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At the end of the Middle Ages, the world that Europeans knew of was all about the Middle East, North Africa, and the Indies, the generic name by which they referred to the Far East, that is, East Asia.
Most Europeans knew only the Far East through reports; like that of the Venetian traveler Marco Polo, who left his city in 1271, accompanying his father and uncle on a trip to that region.
America and Oceania were totally unknown to Europeans.
Transition period between the Middle Ages and the Modern Age.
Even the information Europeans had about many of the known regions was inaccurate and full of fanciful elements.
During the fifteenth and sixteenth centuries, European explorers, but mostly Portuguese and Spanish, they began to venture into the "unknown sea," that is, by the Atlantic Ocean and also the Pacific and Indian initiating the call Age of Navigation and Maritime Discoveries.
The first routes of the big navigations
In the fifteenth century, European countries wishing to buy spices (pepper, saffron, ginger, cinnamon, and other spices) had to resort to merchants in Venice or Genoa who had a monopoly on these products. With access to the eastern markets - India was the main - Italian bourgeois charged exorbitant prices for spices from the East. The channel of communication and transport of goods from the east was the Mediterranean Sea, dominated by the Italians. Finding a new way for the Indies was a difficult but much desired task. Portugal and Spain were very keen to have direct access to the eastern sources, so that they could also profit from this interesting trade.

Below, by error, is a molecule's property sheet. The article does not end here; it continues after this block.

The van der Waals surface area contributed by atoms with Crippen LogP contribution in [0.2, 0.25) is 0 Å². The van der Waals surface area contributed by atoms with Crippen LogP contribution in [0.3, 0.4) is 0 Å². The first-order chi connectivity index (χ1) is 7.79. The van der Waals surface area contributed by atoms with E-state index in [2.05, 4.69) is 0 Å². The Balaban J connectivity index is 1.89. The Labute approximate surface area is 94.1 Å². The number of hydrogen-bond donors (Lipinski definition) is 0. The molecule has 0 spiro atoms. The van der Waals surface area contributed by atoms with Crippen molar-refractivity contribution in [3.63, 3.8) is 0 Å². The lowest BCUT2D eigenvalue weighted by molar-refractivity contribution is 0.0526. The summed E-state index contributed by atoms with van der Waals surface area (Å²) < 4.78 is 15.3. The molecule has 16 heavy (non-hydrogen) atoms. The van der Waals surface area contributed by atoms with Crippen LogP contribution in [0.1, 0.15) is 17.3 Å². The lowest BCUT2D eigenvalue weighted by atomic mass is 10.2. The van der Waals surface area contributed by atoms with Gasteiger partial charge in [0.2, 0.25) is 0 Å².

Another important factor that stimulated navigations at this time was the need for Europeans to conquer new lands. They wanted it to be able to get raw materials, precious metals and products not found in Europe. Even the Catholic Church was interested in this endeavor, as it would mean new believers.
The kings were also interested, so much so that they financed much of the maritime endeavors, as with increased trade they could also increase tax revenues for their kingdoms. More money would mean more power for the absolutist kings of the time.
Portugal was the pioneer in 15th and 16th century navigations due to a series of conditions found in this Iberian country. The great experience in navigating, especially cod fishing, helped Portugal a lot. The caravels, the main means of maritime and commercial transportation of the period, were developed with superior quality than other nations. Portugal had a significant amount of capital investments coming from the bourgeoisie and also from the nobility, interested in the profits that this business could generate. In this country there was also concern with nautical studies, as the Portuguese even created a study center: The School of Sagres.